What and Why:
One component of structuring an environment by telling a student what activities will occur and in what sequence. They assist with sequential memory, organization of time, language comprehension, decreasing anxiety levels, and helping a student transitioning independently.
- Materials will vary. Some examples include:
How and When to Implement:
- In developing a visual schedule, the following student questions need to be answered:
- What am I expected to do?
- How much am I expected to do?
- How will I know when I am finished?
- Where do I put my finished work?
- What will I get when I’m done or what do I do next?
- This would be useful when a student needs support with completing daily routines.
- Implement throughout the day to provide visual support of a student’s routine.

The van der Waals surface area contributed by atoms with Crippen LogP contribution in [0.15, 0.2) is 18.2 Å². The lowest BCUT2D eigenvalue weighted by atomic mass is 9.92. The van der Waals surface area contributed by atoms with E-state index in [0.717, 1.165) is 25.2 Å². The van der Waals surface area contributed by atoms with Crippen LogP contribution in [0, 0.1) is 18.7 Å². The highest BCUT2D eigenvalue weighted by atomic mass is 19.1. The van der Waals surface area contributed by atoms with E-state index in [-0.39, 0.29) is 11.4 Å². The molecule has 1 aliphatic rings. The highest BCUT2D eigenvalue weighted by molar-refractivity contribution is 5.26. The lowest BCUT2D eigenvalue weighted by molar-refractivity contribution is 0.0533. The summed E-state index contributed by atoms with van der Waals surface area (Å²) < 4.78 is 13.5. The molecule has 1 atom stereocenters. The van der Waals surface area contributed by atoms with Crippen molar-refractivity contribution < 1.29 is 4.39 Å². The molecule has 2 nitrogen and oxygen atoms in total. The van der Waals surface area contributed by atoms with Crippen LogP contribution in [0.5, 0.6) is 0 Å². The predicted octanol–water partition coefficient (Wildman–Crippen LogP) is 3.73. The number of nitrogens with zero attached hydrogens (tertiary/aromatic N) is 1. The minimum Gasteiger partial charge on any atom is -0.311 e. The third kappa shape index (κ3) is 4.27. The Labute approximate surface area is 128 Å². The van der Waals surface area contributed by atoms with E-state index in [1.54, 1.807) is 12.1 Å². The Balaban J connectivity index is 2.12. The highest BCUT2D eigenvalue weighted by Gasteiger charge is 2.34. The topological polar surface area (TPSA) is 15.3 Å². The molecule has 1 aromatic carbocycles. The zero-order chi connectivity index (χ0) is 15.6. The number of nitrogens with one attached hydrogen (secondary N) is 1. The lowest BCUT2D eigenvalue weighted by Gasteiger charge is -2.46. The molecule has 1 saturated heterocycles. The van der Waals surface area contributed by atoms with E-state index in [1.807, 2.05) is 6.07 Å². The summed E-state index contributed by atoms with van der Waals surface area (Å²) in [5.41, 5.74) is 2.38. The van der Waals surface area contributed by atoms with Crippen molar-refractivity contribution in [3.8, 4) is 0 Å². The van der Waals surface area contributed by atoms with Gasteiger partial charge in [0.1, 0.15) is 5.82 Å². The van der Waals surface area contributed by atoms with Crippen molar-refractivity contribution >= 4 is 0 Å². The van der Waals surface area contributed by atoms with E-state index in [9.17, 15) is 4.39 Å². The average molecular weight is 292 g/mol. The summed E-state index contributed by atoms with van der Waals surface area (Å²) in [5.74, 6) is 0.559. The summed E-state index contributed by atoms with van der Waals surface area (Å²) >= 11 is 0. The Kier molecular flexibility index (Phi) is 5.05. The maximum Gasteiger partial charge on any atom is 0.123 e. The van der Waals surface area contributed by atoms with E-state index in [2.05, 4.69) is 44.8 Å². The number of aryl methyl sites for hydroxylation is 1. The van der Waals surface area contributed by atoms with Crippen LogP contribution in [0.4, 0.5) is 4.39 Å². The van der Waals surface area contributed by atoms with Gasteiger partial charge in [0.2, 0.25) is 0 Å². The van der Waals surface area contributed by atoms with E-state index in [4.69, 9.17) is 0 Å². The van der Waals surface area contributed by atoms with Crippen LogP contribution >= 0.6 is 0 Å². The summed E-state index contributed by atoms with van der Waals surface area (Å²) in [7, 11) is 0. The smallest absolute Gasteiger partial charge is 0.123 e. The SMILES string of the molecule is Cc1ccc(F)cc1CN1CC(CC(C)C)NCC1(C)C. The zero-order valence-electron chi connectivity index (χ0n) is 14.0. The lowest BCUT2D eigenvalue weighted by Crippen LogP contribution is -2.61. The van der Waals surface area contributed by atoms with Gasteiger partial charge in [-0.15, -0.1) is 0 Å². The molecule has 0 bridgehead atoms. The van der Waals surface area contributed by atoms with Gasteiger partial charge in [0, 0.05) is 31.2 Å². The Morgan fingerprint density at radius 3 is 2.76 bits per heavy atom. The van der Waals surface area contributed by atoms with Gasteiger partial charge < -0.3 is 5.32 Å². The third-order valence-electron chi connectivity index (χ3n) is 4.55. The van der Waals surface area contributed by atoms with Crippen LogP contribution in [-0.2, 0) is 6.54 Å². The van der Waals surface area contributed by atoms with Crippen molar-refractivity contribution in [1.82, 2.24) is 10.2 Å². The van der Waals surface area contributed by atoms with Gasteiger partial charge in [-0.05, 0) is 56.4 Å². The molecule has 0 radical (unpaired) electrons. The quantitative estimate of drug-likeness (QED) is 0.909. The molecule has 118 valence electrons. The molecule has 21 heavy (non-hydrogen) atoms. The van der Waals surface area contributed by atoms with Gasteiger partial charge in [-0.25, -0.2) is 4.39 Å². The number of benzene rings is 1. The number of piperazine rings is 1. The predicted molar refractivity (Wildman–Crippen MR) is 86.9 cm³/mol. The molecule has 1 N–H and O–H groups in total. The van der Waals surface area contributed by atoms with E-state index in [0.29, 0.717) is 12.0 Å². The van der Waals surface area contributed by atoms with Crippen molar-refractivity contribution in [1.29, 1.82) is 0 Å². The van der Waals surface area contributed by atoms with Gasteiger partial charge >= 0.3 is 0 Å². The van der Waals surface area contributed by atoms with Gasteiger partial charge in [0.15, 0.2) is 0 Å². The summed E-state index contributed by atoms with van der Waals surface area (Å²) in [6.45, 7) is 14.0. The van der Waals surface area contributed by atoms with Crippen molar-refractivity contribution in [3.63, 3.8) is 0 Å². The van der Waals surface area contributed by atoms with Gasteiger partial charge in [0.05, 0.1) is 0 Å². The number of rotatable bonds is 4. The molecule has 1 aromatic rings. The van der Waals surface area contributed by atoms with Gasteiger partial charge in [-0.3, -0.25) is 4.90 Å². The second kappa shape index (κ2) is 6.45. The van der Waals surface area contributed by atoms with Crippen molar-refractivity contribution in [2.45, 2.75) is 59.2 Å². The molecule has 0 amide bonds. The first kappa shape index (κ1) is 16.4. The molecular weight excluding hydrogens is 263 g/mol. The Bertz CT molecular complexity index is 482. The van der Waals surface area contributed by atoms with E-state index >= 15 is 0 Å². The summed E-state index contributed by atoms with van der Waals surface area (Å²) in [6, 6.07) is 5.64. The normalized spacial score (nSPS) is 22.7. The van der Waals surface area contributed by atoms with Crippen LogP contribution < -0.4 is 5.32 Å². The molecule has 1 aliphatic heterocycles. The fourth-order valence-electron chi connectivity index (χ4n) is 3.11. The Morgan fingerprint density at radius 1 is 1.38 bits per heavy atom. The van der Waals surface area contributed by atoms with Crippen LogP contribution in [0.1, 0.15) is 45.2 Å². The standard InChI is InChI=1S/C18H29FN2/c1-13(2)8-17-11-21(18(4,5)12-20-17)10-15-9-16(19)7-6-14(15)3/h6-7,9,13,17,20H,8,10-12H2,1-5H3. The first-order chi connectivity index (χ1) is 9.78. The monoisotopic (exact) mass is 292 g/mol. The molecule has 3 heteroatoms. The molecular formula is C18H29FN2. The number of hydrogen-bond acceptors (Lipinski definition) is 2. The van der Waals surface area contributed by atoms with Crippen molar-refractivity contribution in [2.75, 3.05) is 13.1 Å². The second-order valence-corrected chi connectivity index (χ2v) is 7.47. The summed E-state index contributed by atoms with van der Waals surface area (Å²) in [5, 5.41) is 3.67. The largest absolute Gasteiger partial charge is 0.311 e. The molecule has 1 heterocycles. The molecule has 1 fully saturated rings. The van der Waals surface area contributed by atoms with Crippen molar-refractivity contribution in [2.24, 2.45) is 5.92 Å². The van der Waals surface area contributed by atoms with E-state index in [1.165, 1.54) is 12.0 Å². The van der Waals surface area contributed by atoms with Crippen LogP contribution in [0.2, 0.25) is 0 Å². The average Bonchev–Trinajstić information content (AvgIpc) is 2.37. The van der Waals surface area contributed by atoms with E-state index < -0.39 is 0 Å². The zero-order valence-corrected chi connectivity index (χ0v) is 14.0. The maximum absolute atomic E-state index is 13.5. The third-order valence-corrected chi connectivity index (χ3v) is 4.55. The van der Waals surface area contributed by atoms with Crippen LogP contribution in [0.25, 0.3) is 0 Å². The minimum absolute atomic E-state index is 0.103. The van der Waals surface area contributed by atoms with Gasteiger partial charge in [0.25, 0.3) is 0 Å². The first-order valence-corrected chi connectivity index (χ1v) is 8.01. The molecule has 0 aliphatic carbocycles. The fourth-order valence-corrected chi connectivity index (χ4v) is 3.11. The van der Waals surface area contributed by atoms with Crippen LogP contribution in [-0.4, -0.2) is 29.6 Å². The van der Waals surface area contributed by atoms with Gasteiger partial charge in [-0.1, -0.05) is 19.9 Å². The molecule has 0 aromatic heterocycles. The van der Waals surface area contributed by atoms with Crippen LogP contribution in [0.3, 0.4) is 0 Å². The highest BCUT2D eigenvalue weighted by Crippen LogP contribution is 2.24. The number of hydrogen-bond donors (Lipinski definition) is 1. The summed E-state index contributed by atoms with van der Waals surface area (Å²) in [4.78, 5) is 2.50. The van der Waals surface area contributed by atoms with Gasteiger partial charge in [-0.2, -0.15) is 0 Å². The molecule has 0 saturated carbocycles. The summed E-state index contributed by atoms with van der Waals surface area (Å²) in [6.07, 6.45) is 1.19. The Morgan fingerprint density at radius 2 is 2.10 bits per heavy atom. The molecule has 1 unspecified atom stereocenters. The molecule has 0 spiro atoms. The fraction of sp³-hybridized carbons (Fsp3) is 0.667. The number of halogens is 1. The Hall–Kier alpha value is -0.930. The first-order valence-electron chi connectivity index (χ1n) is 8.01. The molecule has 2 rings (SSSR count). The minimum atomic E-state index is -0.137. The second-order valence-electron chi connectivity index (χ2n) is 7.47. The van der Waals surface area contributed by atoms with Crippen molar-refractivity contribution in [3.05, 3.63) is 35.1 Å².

- Teach/model using the visual support when first introduced.
- When coaching or prompting, point to individual visuals using limited verbal information.
- The goal is to extinguish pointing and verbal so that the student is able to use the visual support independently.
Things to Consider/Problem Solving:
- Think about the number of icons displayed at one time.
- Think about if the visuals will be real objects, real pictures, symbols, or words.
- Think about creating mini-schedules to break down steps within a task.
- When a student is responding, continue utilizing this support and keep visuals in place even when a student has memorized their schedule/routine. The team may want to consider moving towards a more student directed or age appropriate visual support (e.g. calendar on iphone).
Useful Resources to Learn More:
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Information compiled by Lincoln Public Schools Autism Team (September 2015)